Stanford won 20 games in 2019-20, and it turned freshman point guard Tyrell Terry into a potential first-round draft pick.

“The part that we liked about Stanford is that some coaches say, ‘We’re going to wait and start a relationship,’ which is all good,” Brad King said. “But you have to pull the trigger at some point. Some coaches wait until five other coaches have offered. I’ll never understand that. I don’t need anyone to tell me what to think. If I watch a kid and love him, I’ll make that assessment and move forward. Sometimes it feels like they’re waiting for someone else to verify their feelings. And then you’re behind.

“Like Will Tschetter from Stewartville. If you’re the fifth school that offers on the same day, in my eyes, it looks like you’re following the herd.”

Stanford didn't do that. They got ahead of the curve, and the quick offer showed the Kings that they mean business. But the competition is really ramping up.

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Eli King also talked with Iowa head coach Fran McCaffery.

King has been working out almost daily with former Rochester Mayo stars Gabe and Mason Madsen, who are two of the best recruits in the University of Cincinnati's Class of 2020. Cincinnati is hoping to draw more talent from southeastern Minnesota; the Bearcats have talked with King as well but haven’t offered a scholarship quite yet.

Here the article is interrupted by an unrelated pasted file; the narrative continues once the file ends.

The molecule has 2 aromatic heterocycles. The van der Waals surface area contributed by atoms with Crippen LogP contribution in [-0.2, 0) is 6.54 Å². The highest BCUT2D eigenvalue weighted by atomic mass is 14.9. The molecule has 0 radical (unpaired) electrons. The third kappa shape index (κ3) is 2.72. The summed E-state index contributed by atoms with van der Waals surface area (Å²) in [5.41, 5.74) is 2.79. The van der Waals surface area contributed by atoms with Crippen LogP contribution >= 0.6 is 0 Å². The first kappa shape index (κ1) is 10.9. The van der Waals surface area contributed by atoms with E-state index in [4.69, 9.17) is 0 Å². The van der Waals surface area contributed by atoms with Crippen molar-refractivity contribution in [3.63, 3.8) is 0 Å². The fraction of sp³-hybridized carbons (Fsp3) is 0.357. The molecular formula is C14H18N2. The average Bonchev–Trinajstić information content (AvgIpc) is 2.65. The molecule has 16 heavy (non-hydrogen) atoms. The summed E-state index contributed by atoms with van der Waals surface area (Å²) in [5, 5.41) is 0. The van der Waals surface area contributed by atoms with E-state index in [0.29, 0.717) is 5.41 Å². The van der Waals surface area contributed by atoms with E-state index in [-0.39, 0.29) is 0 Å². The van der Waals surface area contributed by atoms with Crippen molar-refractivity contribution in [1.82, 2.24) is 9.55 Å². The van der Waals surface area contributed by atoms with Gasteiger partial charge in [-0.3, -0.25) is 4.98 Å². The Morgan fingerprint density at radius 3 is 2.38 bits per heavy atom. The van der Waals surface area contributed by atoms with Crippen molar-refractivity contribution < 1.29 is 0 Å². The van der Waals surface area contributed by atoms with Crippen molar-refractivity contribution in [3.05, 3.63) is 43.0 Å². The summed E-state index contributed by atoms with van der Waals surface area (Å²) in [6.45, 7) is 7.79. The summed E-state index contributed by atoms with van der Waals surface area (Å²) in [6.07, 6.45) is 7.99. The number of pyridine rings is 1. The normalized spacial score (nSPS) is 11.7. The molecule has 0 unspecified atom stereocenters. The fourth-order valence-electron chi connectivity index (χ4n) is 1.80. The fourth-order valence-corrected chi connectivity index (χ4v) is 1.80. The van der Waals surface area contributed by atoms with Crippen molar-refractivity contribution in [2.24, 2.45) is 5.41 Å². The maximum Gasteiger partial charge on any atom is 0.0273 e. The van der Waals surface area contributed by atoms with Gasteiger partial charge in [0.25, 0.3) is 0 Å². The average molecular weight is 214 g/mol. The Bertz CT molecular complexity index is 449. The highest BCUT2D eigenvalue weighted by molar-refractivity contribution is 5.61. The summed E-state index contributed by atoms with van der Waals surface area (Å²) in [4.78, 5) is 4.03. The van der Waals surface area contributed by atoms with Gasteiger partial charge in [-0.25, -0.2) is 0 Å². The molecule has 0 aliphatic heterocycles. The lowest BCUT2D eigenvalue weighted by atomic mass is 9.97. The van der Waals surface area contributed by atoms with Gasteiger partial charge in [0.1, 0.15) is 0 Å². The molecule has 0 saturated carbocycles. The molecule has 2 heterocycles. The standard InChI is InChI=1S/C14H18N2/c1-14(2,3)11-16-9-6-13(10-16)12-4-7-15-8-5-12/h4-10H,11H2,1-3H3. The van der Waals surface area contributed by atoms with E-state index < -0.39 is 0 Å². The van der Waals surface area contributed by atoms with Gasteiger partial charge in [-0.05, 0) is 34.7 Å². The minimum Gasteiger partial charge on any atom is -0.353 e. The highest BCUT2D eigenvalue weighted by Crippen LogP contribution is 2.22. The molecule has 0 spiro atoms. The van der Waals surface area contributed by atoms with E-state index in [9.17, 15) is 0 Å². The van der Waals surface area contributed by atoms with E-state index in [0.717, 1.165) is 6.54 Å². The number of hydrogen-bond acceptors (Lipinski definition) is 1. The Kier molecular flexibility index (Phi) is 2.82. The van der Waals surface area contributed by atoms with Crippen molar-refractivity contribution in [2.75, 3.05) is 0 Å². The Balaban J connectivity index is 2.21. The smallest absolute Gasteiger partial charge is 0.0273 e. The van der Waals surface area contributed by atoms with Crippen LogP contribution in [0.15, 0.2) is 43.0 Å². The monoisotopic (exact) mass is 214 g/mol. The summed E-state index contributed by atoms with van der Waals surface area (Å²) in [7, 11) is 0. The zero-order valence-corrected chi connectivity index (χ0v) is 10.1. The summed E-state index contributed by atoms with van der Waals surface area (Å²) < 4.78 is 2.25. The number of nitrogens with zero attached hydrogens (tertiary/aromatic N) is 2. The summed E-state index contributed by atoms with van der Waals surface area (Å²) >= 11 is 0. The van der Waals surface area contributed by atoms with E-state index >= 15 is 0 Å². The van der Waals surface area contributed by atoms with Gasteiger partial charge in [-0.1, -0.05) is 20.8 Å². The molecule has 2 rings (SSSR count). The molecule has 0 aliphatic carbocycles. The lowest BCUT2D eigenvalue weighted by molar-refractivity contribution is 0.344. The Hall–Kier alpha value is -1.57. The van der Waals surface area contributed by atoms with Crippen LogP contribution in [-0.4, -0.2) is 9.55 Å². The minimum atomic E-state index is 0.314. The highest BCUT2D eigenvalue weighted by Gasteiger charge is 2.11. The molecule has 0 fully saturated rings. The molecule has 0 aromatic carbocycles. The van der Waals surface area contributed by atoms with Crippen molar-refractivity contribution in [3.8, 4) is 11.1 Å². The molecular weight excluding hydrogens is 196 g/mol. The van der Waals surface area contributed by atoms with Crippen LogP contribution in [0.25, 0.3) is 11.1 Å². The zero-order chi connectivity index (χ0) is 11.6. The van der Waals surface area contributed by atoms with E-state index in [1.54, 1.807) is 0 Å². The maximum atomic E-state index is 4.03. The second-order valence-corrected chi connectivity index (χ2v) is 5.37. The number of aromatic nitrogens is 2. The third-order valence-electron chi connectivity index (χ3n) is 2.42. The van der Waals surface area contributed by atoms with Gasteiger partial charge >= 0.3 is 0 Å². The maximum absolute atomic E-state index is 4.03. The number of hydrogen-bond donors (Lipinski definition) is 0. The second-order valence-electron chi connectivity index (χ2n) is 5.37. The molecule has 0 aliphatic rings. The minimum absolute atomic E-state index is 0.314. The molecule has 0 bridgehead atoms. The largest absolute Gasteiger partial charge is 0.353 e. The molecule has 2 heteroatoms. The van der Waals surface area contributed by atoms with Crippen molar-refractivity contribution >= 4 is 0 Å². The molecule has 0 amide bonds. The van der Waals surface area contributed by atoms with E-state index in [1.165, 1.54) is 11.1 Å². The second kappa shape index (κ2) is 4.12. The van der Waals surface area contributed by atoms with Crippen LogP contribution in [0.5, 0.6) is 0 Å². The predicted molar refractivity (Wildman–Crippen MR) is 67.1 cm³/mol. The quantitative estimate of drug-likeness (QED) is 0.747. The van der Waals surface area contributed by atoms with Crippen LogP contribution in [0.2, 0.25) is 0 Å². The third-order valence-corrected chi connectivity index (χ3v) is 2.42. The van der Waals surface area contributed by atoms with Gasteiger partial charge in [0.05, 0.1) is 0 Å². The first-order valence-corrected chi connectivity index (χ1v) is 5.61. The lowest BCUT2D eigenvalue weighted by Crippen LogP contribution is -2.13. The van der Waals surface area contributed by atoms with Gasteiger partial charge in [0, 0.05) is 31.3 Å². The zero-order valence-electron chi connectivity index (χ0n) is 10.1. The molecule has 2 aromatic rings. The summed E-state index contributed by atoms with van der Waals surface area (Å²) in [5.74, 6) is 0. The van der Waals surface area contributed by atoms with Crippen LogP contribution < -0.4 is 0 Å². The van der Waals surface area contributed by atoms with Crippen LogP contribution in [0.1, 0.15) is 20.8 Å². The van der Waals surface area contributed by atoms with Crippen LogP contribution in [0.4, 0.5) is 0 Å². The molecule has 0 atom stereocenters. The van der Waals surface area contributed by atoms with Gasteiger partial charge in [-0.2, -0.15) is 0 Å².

Creighton, Virginia Tech, California, Belmont, Northern Iowa, Illinois-Chicago and Drake also reached out to King yesterday.

King isn’t a stranger to the recruiting process. He watched his older brother, Owen, get recruited for both football and basketball and eventually sign with South Dakota State for basketball. Owen recently transferred closer to home, to Division II Winona State University, after two years in the Jackrabbits’ program.

Noah King was also committed to South Dakota State at one time, but he’s changed gears and will head to Kirkwood Community College in Cedar Rapids, Iowa, in the fall. Kirkwood has won two NJCAA Division II titles in the last four years, and Noah hopes to play Division I basketball after a year or two at Kirkwood.

Though his two older brothers are staying close to home, that doesn’t mean Eli King is convinced that he has to stay home and play for the Gophers. It's certainly on the table, though.